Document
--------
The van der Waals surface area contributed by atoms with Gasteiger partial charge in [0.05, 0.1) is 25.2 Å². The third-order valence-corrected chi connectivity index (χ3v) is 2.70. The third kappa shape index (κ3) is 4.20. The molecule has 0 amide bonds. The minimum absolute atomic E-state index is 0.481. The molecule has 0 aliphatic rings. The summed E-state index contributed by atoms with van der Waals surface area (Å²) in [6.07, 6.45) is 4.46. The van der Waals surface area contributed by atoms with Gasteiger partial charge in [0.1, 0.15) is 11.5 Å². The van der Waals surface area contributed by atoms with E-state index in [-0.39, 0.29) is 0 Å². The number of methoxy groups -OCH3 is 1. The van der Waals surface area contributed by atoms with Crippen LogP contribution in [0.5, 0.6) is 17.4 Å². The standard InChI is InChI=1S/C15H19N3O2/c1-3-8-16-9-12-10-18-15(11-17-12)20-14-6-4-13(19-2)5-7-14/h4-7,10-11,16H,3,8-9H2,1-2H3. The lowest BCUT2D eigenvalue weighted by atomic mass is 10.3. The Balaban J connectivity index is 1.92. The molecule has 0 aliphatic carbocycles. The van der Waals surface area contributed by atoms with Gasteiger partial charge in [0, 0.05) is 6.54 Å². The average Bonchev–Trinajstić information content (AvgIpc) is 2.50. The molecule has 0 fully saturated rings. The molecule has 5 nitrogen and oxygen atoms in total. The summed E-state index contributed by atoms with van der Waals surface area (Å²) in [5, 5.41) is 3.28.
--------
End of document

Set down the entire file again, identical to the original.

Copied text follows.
The van der Waals surface area contributed by atoms with Gasteiger partial charge in [0.05, 0.1) is 25.2 Å². The third-order valence-corrected chi connectivity index (χ3v) is 2.70. The third kappa shape index (κ3) is 4.20. The molecule has 0 amide bonds. The minimum absolute atomic E-state index is 0.481. The molecule has 0 aliphatic rings. The summed E-state index contributed by atoms with van der Waals surface area (Å²) in [6.07, 6.45) is 4.46. The van der Waals surface area contributed by atoms with Gasteiger partial charge in [0.1, 0.15) is 11.5 Å². The van der Waals surface area contributed by atoms with E-state index in [-0.39, 0.29) is 0 Å². The number of methoxy groups -OCH3 is 1. The van der Waals surface area contributed by atoms with Crippen LogP contribution in [0.5, 0.6) is 17.4 Å². The standard InChI is InChI=1S/C15H19N3O2/c1-3-8-16-9-12-10-18-15(11-17-12)20-14-6-4-13(19-2)5-7-14/h4-7,10-11,16H,3,8-9H2,1-2H3. The lowest BCUT2D eigenvalue weighted by atomic mass is 10.3. The Balaban J connectivity index is 1.92. The molecule has 0 aliphatic carbocycles. The van der Waals surface area contributed by atoms with Gasteiger partial charge in [0, 0.05) is 6.54 Å². The average Bonchev–Trinajstić information content (AvgIpc) is 2.50. The molecule has 0 fully saturated rings. The molecule has 5 nitrogen and oxygen atoms in total. The summed E-state index contributed by atoms with van der Waals surface area (Å²) in [5, 5.41) is 3.28.